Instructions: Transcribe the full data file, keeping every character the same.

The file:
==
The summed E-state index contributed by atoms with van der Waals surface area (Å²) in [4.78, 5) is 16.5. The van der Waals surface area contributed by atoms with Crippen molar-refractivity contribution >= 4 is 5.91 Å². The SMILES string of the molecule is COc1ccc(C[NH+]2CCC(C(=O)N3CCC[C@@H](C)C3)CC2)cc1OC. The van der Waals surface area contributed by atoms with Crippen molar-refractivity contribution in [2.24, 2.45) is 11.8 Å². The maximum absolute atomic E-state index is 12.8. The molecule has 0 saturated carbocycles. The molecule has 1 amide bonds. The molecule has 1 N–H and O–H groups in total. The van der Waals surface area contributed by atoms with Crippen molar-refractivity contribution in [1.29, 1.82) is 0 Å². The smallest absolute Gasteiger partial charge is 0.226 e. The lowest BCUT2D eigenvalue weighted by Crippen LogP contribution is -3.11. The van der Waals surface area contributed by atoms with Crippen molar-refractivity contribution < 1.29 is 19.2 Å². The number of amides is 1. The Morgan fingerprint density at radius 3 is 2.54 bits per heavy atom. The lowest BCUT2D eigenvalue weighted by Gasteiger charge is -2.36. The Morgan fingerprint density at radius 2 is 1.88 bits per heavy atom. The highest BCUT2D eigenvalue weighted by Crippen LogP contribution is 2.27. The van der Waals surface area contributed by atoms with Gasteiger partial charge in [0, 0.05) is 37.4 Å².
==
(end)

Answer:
The summed E-state index contributed by atoms with van der Waals surface area (Å²) in [4.78, 5) is 16.5. The van der Waals surface area contributed by atoms with Crippen molar-refractivity contribution >= 4 is 5.91 Å². The SMILES string of the molecule is COc1ccc(C[NH+]2CCC(C(=O)N3CCC[C@@H](C)C3)CC2)cc1OC. The van der Waals surface area contributed by atoms with Crippen molar-refractivity contribution in [2.24, 2.45) is 11.8 Å². The maximum absolute atomic E-state index is 12.8. The molecule has 0 saturated carbocycles. The molecule has 1 amide bonds. The molecule has 1 N–H and O–H groups in total. The van der Waals surface area contributed by atoms with Crippen molar-refractivity contribution in [1.29, 1.82) is 0 Å². The smallest absolute Gasteiger partial charge is 0.226 e. The lowest BCUT2D eigenvalue weighted by Crippen LogP contribution is -3.11. The van der Waals surface area contributed by atoms with Crippen molar-refractivity contribution < 1.29 is 19.2 Å². The number of amides is 1. The Morgan fingerprint density at radius 3 is 2.54 bits per heavy atom. The lowest BCUT2D eigenvalue weighted by Gasteiger charge is -2.36. The Morgan fingerprint density at radius 2 is 1.88 bits per heavy atom. The highest BCUT2D eigenvalue weighted by Crippen LogP contribution is 2.27. The van der Waals surface area contributed by atoms with Gasteiger partial charge in [0, 0.05) is 37.4 Å².